From 2005 to 2009 filmmaker Jorge W. Atalla and his crew followed all the investigations of the anti-kidnapping division of the São Paulo police department. During that time there were hundreds of kidnappings in the state of São Paulo — and 1,500 for all of Brazil. Yet by 2009 the division had reduced kidnappings in São Paulo to fewer than 70 last year.
The terse and tense yet comprehensive and detailed "Sequestro" (Kidnapping) reveals the daring and dedication of the members of the division, called the DAS, and the courage of the victims and their families. The hard-won trust that the police granted Atalla has been well-rewarded.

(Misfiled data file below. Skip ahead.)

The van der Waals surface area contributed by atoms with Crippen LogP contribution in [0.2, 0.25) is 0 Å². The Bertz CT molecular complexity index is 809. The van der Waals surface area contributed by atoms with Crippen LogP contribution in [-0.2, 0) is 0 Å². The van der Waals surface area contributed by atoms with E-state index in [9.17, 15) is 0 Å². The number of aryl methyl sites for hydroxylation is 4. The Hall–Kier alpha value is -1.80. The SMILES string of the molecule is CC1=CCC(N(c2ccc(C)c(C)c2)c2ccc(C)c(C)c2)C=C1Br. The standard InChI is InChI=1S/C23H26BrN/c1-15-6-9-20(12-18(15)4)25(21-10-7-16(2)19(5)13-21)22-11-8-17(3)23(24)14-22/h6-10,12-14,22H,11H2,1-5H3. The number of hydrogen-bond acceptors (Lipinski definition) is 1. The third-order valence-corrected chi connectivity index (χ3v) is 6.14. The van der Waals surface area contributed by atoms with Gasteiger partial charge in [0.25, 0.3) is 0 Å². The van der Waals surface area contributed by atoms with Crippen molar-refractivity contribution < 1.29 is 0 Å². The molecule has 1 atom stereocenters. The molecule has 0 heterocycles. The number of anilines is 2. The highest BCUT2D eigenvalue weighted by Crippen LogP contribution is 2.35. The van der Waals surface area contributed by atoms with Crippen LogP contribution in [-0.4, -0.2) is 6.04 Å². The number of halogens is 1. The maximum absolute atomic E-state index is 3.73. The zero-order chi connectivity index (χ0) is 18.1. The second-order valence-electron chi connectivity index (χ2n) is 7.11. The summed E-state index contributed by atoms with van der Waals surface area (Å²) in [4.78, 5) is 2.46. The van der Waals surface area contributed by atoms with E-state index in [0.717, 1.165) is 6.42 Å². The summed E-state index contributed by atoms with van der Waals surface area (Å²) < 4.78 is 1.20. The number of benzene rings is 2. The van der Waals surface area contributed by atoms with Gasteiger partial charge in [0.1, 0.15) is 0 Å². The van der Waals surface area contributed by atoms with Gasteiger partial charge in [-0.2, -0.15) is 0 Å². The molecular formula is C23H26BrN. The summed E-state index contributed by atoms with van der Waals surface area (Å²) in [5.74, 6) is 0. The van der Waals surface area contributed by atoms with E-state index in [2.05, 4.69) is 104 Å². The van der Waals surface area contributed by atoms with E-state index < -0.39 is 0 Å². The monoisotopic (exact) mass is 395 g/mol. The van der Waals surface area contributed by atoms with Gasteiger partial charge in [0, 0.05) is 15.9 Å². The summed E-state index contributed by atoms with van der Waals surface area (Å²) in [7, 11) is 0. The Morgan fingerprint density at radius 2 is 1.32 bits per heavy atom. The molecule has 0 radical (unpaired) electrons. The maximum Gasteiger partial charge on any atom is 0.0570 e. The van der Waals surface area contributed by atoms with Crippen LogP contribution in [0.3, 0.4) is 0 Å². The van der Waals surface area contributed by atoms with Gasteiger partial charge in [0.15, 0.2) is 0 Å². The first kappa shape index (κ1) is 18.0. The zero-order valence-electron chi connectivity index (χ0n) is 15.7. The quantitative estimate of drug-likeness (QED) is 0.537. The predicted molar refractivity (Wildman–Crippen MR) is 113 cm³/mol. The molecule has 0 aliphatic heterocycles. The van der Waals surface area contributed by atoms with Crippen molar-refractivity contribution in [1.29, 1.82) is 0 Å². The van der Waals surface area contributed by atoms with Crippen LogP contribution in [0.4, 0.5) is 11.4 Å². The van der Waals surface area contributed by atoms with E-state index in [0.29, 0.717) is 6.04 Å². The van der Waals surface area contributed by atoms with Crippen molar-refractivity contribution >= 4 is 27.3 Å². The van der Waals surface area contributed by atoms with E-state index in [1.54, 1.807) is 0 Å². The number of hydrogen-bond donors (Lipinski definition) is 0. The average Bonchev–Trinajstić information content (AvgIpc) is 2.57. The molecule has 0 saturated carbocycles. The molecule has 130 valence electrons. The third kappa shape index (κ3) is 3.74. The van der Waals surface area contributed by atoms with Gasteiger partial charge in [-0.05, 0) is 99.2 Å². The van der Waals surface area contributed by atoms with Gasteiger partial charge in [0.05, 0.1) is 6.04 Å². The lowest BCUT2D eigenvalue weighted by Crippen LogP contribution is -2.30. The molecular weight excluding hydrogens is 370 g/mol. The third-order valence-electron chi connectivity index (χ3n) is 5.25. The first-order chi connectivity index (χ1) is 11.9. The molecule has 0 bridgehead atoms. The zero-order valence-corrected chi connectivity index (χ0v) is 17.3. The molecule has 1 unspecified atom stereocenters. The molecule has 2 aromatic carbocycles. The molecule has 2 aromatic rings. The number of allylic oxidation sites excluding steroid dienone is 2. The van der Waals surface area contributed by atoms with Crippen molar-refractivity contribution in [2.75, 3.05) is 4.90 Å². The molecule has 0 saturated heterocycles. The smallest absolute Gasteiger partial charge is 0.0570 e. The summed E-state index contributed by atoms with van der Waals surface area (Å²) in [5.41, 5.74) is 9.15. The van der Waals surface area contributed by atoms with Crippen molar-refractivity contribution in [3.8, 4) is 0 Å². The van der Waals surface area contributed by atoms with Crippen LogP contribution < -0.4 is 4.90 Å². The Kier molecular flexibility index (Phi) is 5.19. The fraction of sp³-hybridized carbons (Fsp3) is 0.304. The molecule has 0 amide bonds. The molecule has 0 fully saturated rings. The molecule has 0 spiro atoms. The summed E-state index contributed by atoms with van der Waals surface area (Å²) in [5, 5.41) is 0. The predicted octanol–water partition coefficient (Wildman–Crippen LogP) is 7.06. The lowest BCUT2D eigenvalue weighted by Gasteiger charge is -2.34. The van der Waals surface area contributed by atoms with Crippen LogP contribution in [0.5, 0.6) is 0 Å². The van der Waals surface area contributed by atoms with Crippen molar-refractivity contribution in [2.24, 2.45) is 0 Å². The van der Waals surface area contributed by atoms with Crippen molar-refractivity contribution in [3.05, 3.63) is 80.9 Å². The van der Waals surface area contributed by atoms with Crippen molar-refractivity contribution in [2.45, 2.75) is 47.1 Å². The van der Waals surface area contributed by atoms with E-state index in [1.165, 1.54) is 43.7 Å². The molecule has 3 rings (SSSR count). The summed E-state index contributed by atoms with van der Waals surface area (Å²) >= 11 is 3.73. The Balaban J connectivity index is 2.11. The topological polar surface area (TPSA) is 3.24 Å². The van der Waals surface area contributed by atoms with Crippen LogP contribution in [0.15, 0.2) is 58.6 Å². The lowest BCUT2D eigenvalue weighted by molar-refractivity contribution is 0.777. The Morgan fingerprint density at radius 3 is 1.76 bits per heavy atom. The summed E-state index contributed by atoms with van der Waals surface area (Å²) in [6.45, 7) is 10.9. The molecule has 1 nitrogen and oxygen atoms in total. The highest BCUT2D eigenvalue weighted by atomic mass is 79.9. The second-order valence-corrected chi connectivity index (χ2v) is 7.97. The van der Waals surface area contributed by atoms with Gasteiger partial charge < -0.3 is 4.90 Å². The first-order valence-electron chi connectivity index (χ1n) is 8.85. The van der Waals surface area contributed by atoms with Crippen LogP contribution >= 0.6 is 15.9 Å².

By the time Atalla had moved back to São Paulo in 2001, having been abroad for 14 years, kidnapping had become a dangerous reality in the city's everyday life and had spread to other South American countries. The key point that Atalla makes is that with the fall of the Soviet Union, Latin American leftist guerrillas lost financial support and turned to kidnapping for ransom money for the next 20 years. When captured they were incarcerated with common criminals, who were inspired to follow their example in pursuing lucrative extortion, often from well-off entrepreneurs.